Consistent with the trends across most of the REIT sector since the start of the pandemic, there has been a "flight-to-quality" within the industrial REIT sector this year and balance sheet quality has been awarded a premium by investors. The better-capitalized logistics-focused REITs including Prologis, Duke, Rexford, and Terreno have delivered some of the strongest relative performance while REITs utilizing higher amounts of leverage have been among the laggards. The "highest flyer" of 2019 has remained so in 2020 as the cannabis-focused Innovative Industrial Properties, which we discussed in our recent report: A High-Flying Cannabis REIT has gained more than 60% in 2020 after surging 70% last year.
Industrial REIT Valuations and Dividend Yield
Strong fundamentals come at a price, however, and industrial REITs haven't screened as "cheap" for the better part of a decade. As they have for most of the past five years, industrial REITs continue to trade at sizable Price-to-FFO ("Funds from Operations") premiums to the REIT averages according to consensus estimates. When we factor in medium-term growth expectations, however, the sector appears more attractively valued. Industrial REITs currently trade at a roughly 5-15% premium to consensus Net Asset Value, which should keep the acquisition channel open, helping to fuel external growth in 2020.
Industrial REITs pay an average dividend yield of 2.7%, which is below the REIT average of roughly 3.4%. However, it's important to note that Industrial REITs have grown dividend distributions by an average of 10.8% per year and FFO by 7.0% per year since 2016, significantly higher than the REIT sector average of 4.3% and 3.2%, respectively. Industrial REITs pay out roughly 60% of their available free cash flow, leaving an ample cushion for development-fueled growth and future dividend increases.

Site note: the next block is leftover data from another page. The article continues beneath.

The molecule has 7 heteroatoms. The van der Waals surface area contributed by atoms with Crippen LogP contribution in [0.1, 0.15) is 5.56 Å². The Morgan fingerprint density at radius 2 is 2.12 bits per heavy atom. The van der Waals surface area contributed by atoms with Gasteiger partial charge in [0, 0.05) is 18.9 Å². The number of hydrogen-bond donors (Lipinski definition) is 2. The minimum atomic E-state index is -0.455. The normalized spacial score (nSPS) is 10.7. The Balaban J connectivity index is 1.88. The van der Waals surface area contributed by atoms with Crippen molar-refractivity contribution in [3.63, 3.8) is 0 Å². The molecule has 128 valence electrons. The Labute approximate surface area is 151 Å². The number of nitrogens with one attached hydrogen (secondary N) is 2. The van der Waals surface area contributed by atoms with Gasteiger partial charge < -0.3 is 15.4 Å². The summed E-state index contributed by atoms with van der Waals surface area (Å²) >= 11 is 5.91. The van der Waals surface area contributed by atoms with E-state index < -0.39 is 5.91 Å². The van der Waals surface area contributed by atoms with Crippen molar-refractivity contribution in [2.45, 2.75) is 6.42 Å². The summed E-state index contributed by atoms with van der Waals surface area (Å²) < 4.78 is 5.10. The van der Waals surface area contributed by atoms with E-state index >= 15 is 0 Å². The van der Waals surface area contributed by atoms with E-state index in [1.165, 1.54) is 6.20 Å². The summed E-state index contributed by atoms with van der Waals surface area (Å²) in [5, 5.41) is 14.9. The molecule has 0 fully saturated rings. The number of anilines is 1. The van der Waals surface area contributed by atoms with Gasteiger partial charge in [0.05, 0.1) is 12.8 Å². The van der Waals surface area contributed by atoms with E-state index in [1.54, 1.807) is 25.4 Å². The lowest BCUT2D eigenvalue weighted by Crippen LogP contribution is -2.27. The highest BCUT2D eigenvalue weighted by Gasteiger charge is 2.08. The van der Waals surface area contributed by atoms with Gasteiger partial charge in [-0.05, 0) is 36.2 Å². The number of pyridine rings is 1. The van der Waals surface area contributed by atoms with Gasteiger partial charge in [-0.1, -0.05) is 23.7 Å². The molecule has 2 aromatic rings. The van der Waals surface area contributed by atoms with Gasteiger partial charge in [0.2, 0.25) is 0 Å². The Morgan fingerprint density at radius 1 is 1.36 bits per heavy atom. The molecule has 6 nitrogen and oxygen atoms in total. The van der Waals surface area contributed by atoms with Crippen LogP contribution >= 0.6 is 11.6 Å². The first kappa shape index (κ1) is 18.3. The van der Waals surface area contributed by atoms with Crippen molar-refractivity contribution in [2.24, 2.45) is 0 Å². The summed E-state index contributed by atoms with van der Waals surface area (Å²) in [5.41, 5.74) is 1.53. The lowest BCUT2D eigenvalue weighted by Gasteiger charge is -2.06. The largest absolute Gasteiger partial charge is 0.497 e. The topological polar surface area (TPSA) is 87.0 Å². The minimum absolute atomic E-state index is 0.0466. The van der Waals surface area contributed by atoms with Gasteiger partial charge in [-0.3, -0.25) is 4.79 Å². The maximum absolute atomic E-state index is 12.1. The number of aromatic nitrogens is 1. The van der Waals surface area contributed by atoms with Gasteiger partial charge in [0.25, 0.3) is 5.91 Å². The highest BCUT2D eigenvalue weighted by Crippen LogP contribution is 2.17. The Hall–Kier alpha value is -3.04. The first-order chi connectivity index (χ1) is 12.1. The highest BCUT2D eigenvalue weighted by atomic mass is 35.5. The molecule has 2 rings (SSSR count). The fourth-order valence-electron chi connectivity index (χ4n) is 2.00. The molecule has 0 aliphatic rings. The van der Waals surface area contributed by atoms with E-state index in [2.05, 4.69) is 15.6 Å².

Within the sector, we note the varying strategies of the 14 industrial REITs. While seven of the fourteen REITs in the sector pay dividend yields below 3%, there are a handful of industrial REITs that are suitable for yield-oriented investors including Plymouth, Industrial Logistics, Monmouth, and STAG Industrial, all of which pay yields above 4.5%. The higher-growth names including Prologis, Americold, Terreno, and Rexford pay dividend yields of 2.5% or below but have recognized some of the highest dividend growth rates across the REIT sector.
Key Takeaways: Back To Early-Cycle Fundamentals
The "hub of e-commerce" and the hottest property sector of the last half-decade, Industrial REITs have been unfazed by the coronavirus-induced pain that has encumbered much of the commercial real estate sector. Recent earnings reports confirmed that fundamentals are back in-line with pre-pandemic expectations with positive growth expected in 2020. With the pandemic exposing deficiencies in supply chains, we believe the logistics-boom is back in the early-innings. Similar to our favorable fundamental outlook on the residential and technology real estate sectors, we see the trends of limited supply and robust demand continuing well into the next decade for the industrial real estate sector, extending the themes of the past decade.